ESAs published two amended implementing technical standards on the mapping of credit assessments of External Credit Assessment Institutions (ECAIs). The amendments reflect the recognition of two new credit rating agencies (CRAs), the outcome of a monitoring exercise on the adequacy of existing mappings, and the deregistration of a number of CRAs. The revised draft implementing technical standards have been developed according to the Capital Requirements Regulation (CRR) and the Solvency II Directive. ESAs also published individual draft mapping reports illustrating how the methodology was applied to produce the amended mappings, in line with a mandate from the CRR.
The implementing technical standards have been amended to reflect the allocation of appropriate risk-weights to the newly established ECAIs and to remove the reference to the de-registered ECAIs. Furthermore, the amendments reflect the outcome of a monitoring exercise on the adequacy of the existing mappings, based on the additional quantitative and qualitative information collected after the original Implementing Regulation entered into force. The details of the key amendments are as follows:
- Introduction of mappings for the two newly established ECAIs (Nordic Credit Rating A.S. and INBONIS S.A.)
- Removal, from the mapping tables, of CRAs that have lost ECAI status following their de‐registration as a CRA under the CRA Regulation
- Reflection of name change of a registered entity
- Amendments due to the re‐allocation of credit quality steps for two ECAIs
- Introduction of new credit rating scales for nine ECAIs
Additionally, ICAP S.A., an ECAI that was already captured by the monitoring exercise through the introduction of a new rating scale implemented changes in its rating scales following the closure of the consultation period. The changes relate to the denomination of the rating categories, to align with international practice. The number of rating categories, their definition, underlying risk profile, and related methodology remain unchanged. ESAs agreed to address the mapping for proportionality reasons, considering this relates strictly to a change in the symbols used to denote the mapped rating categories. Individual mapping reports have been also published on the EBA website, including for those ECAIs that expanded to additional standardized approach exposure classes or credit assessment types within their existing structure of credit rating scales: BCRA‐Credit Rating Agency AD, Capital Intelligence Ratings Ltd, Kroll Bond Rating Agency Europe Limited, Moody’s Investors Service, and Scope Ratings GmbH.
These revised implementing technical standards are part of the EU Single Rulebook for banking and insurance and are aimed at creating a safe and sound regulatory framework that is consistently applicable across EU. The implementing technical standards are intended to ensure that only credit ratings issued by ECAIs—that is, the credit rating agencies registered under Regulation (EC) No 1060/2009 or central banks issuing credit ratings exempt from the application of the same regulation—can be used to calculate capital requirements of financial institutions and insurance undertakings. To this end, ESAs have specified this approach that establishes the correspondence or mapping between credit assessments and the credit quality steps defined in the EU prudential regulation for banking (CRR) and insurance (Solvency II Directive).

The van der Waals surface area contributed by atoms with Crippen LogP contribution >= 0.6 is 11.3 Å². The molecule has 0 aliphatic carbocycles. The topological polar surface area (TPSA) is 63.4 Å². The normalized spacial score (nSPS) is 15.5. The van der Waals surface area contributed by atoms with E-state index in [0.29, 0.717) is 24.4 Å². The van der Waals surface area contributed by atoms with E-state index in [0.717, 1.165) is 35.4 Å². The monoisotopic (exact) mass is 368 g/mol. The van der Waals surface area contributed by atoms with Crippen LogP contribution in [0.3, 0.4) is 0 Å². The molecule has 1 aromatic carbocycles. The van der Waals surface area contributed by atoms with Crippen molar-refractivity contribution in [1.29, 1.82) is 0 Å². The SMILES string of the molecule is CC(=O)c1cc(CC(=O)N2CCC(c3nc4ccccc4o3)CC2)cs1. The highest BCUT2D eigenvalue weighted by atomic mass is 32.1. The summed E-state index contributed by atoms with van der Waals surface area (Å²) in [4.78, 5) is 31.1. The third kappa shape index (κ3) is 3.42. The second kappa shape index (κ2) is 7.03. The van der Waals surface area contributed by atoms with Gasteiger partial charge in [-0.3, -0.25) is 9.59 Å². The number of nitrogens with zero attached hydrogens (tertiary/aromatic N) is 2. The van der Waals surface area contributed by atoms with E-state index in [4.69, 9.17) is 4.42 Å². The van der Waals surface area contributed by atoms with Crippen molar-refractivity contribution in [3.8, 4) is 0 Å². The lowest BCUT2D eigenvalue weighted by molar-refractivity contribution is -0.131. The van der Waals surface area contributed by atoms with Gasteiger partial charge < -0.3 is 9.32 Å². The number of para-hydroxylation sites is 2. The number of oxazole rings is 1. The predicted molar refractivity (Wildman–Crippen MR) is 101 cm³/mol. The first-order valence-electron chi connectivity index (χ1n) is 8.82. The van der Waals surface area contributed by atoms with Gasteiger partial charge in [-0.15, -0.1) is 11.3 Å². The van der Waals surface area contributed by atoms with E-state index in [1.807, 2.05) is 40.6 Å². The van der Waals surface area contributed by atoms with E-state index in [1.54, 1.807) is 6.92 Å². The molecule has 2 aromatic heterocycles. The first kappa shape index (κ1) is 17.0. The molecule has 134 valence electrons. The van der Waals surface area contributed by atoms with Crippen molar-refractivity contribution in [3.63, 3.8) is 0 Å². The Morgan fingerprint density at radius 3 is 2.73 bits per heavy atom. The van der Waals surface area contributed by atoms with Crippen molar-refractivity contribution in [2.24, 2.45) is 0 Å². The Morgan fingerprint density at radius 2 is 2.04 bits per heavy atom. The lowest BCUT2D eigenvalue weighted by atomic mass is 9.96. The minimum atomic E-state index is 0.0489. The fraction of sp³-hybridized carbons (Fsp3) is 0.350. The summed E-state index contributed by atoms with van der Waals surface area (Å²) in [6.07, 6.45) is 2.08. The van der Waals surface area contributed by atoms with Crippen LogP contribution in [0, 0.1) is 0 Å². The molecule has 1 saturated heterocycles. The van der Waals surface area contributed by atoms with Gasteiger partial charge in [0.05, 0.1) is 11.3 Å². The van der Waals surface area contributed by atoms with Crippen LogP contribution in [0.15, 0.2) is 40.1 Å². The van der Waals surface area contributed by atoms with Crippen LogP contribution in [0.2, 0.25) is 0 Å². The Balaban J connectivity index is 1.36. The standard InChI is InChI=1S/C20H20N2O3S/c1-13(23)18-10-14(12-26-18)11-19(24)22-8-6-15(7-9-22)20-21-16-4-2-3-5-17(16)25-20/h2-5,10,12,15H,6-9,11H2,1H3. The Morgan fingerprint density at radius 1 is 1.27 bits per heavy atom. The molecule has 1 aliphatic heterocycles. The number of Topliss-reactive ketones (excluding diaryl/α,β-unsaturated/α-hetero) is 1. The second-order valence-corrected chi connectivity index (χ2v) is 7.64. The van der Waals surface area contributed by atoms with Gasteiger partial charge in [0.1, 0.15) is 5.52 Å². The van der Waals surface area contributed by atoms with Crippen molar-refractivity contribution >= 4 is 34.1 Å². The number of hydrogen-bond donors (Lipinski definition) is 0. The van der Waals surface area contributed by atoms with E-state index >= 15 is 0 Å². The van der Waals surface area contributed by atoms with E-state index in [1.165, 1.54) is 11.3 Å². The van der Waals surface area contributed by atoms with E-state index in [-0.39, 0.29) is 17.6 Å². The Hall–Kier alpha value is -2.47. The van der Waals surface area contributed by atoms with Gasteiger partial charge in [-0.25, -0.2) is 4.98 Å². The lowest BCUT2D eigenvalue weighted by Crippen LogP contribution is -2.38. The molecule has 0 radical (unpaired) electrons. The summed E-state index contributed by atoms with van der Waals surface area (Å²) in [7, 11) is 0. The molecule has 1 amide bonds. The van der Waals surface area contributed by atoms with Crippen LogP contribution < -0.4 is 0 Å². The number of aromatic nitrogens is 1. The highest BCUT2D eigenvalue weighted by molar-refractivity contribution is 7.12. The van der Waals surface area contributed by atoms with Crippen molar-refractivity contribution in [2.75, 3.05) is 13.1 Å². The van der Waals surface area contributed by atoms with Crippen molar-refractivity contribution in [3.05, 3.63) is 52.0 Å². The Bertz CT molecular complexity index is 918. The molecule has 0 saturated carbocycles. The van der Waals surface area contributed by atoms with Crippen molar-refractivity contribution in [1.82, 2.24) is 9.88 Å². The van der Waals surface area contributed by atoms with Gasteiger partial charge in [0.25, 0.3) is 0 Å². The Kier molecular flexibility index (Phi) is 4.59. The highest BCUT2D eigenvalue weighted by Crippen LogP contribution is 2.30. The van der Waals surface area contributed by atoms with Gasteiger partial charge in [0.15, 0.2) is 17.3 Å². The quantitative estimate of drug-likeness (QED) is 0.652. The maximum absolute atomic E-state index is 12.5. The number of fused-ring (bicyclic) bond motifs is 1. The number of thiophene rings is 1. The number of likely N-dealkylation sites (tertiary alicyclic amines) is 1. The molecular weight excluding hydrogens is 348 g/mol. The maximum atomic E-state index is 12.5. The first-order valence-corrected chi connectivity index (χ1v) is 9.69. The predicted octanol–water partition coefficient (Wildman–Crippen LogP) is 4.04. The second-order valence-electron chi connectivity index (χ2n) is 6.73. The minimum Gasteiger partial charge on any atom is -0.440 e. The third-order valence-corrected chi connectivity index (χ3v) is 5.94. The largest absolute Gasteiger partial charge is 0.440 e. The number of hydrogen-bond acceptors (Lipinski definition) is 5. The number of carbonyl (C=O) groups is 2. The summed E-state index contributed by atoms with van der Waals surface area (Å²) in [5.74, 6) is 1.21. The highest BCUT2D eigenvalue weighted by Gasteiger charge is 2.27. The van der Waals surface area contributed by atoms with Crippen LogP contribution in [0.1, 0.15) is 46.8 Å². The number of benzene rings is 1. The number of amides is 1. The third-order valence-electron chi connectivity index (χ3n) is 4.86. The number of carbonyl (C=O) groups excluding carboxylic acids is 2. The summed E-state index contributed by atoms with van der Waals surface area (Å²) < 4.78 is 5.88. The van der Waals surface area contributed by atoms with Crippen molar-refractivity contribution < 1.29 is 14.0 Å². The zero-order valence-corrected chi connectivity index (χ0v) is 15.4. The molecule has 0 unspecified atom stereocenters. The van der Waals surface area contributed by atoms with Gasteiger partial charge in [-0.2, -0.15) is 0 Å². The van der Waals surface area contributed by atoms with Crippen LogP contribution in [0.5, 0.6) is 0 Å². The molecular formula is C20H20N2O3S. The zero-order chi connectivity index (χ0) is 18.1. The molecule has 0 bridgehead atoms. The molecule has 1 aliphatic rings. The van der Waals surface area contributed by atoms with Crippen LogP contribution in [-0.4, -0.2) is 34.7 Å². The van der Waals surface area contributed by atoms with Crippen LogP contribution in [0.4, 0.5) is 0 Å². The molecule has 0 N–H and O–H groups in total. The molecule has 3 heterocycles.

Keywords: Europe, EU, Banking, Insurance, CRR, Solvency II, ECAI, Credit Rating Agencies, Implementing Technical Standards, Credit Risk, Standardized Approach, Basel, Regulatory Capital, ESAs
Previous ArticleEC Publishes Regulation on Key Aspects of Implementation of SA-CCR
The finalization of the two sustainability disclosure standards—IFRS S1 and IFRS S2—is expected to be a significant step forward in the harmonization of sustainability disclosures worldwide.
Decentralized finance (DeFi) is expected to increase in prominence, finding traction in use cases such as lending, trading, and investing, without the intermediation of traditional financial institutions.
The Basel Committee on Banking Supervision (BCBS) published reports that assessed the overall implementation of the net stable funding ratio (NSFR) and the large exposures rules in the U.S.
At the global level, supervisory efforts are increasingly focused on addressing climate risks via better quality data and innovative use of technologies such as generative artificial intelligence (AI) and blockchain.
The finalization of the IFRS sustainability disclosure standards in late June 2023 has brought to the forefront the themes of the harmonization of sustainability disclosures
The European Banking Authority (EBA) recently issued several regulatory publications impacting the banking sector.
The Basel Committee on Banking Supervision (BCBS) launched a consultation on revisions to the core principles for effective banking supervision, with the comment period ending on October 06, 2023.
The U.S. banking agencies (FDIC, FED, and OCC) recently proposed rules implementing the final Basel III reforms, also known as the Basel III Endgame.
The Financial Stability Board (FSB) recently published the second annual progress report on the July 2021 roadmap to address climate-related financial risks.
The recognition of climate change as a systemic risk to the global economy has further intensified regulatory and supervisory focus on monitoring of the environmental, social, and governance (ESG) risks.